Mobile money is a hit, and this is also the reason why Google has listed as a top priority to get Google Wallet up and running. Convenience such as this is often welcomed by the general population but invariably leads to security concerns and additional opportunity for hackers and scammers to take advantage, especially when the technology is still in its infancy and poorly understood by the average consumer.
2013 mobile threats: Fake and hijacked wireless networks
All statistics from 2012 shows that malware on mobile phones is increasing and the fact that there are still serious security holes in operating systems and that hackers constantly find new ways to cheat users.
In 2013 we will see more examples of fake networks that look like the public Wi-Fi networks you can find on restaurants, cafes and airports. By imitating or hijacking a public hotspot, the hacker behind the fake network can get access to passwords and usernames from the services that you normally log on to and this can happen to both Android and Apple users.
On the latest Black Hat Conference in July in Las Vegas the hacker Charlie Miller showed off newly discovered vulnerabilities in "near field communications" features on Samsung and Nokia devices. NFC is a short-range wireless technology that's coming soon to all major smartphones. It's intended to let you beam content to nearby devices and use your phone as a mobile wallet, but it could also attract hackers as it's like a flashing neon sign advertising the fact that your device has this capability.
2013 mobile threats: Infected push ads
In 2013 there will be more infected push ads which can steal users' contacts or install a virus and ultimately drain their accounts. We have already seen many examples of this, one of the best known and biggest fake push ads in 2012 was the update to the Super Battery Charger app, which should extend battery life but instead infected the phones with a virus that sent costly premium text messages secretly stealing money from the users.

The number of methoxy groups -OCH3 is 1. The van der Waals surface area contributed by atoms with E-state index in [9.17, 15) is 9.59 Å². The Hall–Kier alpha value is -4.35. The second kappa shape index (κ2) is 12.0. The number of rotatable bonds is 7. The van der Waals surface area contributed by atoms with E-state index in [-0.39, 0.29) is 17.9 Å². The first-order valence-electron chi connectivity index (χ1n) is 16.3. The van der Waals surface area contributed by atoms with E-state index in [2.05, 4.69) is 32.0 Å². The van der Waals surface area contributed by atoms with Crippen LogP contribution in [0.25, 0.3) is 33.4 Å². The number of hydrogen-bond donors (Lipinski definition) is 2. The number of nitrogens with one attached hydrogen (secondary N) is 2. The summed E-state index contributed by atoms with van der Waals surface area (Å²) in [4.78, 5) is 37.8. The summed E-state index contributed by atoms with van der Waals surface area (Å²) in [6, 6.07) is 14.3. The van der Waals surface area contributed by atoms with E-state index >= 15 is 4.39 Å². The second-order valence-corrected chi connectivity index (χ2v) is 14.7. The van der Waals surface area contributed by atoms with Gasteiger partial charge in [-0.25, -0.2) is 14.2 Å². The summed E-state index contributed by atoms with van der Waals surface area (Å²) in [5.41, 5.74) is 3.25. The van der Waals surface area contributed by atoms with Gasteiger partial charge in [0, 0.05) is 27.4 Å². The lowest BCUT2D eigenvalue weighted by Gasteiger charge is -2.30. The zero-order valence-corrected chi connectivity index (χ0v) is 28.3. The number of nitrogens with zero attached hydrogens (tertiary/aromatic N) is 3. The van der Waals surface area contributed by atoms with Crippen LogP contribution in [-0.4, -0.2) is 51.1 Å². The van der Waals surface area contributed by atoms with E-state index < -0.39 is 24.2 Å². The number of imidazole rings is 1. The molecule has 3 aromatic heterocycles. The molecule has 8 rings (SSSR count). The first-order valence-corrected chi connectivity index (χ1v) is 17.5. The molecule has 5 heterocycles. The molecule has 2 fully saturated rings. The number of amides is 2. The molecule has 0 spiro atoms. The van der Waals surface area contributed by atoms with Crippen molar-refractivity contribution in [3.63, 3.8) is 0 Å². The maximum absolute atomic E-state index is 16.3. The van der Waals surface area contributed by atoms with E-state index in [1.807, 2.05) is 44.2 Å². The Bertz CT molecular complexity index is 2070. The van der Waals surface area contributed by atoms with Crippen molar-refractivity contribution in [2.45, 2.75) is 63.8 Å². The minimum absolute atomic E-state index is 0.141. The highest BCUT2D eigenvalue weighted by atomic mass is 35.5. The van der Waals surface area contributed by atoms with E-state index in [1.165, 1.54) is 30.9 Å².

2013 mobile threats: Tablets
The sale of tablets this year has beaten all records. 25 million tablets were sold worldwide during just the second quarter of 2012 according to ABI Research. In total, it is expected that over 120 million will be sold by the end of the year. Many users tend to forget about protecting their tablets in the same way they protect their smartphones, a particular concern is the increasing corporate use of tablets.
Produced with better multimedia capabilities, performance, power and rich computing features, tablets will slowly replace laptops in the boardrooms, and have become the preferred tool for giving demos, presentations and displaying reports. As employees use their personal or company-owned tablets to access corporate resources, they may unknowingly open up the network for online exploits. Thus, it is mandatory to deploy an inventory tool to keep tabs on your enterprise tablet population and its activity.
2013 mobile threats: Mobile Browsing
Cyber criminals will continue in 2013 to find ways to manipulate search engine results to control how information is presented to internet users during a search. I am convinced that we will see this kind of “search history poisoning” jump from the desktop to mobile in 2013. This threat is particularly prevalent on mobile devices due to the small screens.
Kevin Freij is CEO of MyMobileSecurity, the company behind MyAndroid Protection.